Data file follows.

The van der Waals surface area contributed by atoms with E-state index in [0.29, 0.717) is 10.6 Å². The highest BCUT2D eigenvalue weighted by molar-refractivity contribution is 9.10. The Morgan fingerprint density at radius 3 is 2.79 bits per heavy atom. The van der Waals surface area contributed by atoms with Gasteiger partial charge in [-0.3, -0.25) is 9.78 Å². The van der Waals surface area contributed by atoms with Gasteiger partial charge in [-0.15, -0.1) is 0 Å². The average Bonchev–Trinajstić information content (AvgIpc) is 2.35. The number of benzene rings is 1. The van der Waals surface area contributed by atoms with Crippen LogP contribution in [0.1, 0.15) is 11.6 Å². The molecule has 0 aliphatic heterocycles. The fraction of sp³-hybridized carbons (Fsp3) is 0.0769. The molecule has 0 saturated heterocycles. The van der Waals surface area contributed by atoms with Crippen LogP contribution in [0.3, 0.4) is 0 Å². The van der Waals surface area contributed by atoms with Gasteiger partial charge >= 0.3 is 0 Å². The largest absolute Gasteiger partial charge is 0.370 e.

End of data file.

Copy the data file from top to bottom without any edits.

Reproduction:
The van der Waals surface area contributed by atoms with E-state index in [0.29, 0.717) is 10.6 Å². The highest BCUT2D eigenvalue weighted by molar-refractivity contribution is 9.10. The Morgan fingerprint density at radius 3 is 2.79 bits per heavy atom. The van der Waals surface area contributed by atoms with Gasteiger partial charge in [-0.3, -0.25) is 9.78 Å². The van der Waals surface area contributed by atoms with Gasteiger partial charge in [-0.15, -0.1) is 0 Å². The average Bonchev–Trinajstić information content (AvgIpc) is 2.35. The number of benzene rings is 1. The van der Waals surface area contributed by atoms with Crippen LogP contribution in [0.1, 0.15) is 11.6 Å². The molecule has 0 aliphatic heterocycles. The fraction of sp³-hybridized carbons (Fsp3) is 0.0769. The molecule has 0 saturated heterocycles. The van der Waals surface area contributed by atoms with Crippen LogP contribution in [0.3, 0.4) is 0 Å². The van der Waals surface area contributed by atoms with Gasteiger partial charge >= 0.3 is 0 Å². The largest absolute Gasteiger partial charge is 0.370 e.